Invariant-based programming is a programming methodology where specifications and invariants are written before the actual program statements.
Writing down the invariants during the programming process has a number of advantages: it requires the programmer to make their intentions about the program behavior explicit before actually implementing it, and invariants can be evaluated dynamically during execution to catch common programming errors. Furthermore, if strong enough, invariants can be used to prove the correctness of the program based on the formal semantics of program statements. A combined programming and specification language, connected to a powerful formal proof system, will generally be required for full verification of non-trivial programs. In this case a high degree of automation of proofs is also possible.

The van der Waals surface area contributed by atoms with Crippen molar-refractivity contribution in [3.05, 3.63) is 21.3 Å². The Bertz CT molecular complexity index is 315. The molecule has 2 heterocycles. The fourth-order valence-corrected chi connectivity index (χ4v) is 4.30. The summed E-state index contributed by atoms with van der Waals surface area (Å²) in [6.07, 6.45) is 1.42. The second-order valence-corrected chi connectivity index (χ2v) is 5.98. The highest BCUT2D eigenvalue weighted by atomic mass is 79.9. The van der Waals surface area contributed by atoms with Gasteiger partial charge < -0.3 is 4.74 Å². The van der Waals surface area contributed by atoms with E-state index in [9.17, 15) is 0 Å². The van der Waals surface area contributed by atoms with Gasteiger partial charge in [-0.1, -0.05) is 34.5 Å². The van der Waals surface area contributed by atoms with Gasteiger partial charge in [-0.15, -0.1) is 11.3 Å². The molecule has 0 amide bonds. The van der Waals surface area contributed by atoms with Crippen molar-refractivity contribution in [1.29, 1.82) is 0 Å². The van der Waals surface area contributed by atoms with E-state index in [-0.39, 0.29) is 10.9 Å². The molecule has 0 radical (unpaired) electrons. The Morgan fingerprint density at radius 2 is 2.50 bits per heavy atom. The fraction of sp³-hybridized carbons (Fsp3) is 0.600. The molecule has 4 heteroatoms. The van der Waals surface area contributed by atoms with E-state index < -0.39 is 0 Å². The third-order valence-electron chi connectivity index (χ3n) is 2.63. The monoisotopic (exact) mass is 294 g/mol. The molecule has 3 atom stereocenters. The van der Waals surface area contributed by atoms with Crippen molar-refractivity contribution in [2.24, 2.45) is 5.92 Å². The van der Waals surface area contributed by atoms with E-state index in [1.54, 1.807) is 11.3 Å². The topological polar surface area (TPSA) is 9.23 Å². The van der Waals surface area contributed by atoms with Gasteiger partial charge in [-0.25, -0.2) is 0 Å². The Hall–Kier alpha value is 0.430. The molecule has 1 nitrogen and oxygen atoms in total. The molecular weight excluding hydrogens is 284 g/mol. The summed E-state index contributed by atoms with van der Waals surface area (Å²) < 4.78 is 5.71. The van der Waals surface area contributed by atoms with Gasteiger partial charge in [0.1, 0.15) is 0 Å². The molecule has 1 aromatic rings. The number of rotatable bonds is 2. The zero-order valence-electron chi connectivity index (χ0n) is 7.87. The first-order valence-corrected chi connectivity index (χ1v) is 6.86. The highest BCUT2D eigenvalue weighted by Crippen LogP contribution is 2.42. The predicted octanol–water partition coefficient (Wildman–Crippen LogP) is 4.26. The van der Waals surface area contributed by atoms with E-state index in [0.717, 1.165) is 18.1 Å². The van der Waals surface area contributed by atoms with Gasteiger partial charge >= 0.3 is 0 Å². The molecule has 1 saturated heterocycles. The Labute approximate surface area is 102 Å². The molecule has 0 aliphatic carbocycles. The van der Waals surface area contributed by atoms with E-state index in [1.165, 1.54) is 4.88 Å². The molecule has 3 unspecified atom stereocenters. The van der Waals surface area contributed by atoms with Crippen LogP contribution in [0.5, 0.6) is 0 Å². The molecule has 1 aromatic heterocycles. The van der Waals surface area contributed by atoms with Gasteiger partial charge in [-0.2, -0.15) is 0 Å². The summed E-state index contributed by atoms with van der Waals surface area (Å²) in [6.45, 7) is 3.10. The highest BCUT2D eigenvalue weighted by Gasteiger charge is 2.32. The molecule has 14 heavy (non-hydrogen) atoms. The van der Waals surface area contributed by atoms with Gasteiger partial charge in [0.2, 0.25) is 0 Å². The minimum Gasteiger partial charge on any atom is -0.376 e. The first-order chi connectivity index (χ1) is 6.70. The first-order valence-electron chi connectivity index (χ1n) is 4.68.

In most existing programming languages the main organizing structures are control flow blocks such as for loops, while loops and if statements. Such languages may not be ideal for invariants-first programming, since they force the programmer to make decisions about control flow before writing the invariants. Furthermore, most programming languages do not have good support for writing specifications and invariants, since they lack quantifier operators and one can typically not express higher order properties.
The idea of developing the program together with its proof originated from E.W. Dijkstra. Actually writing invariants before program statements has been considered in a number of different forms by M.H. van Emden, J.C. Reynolds and R-J Back.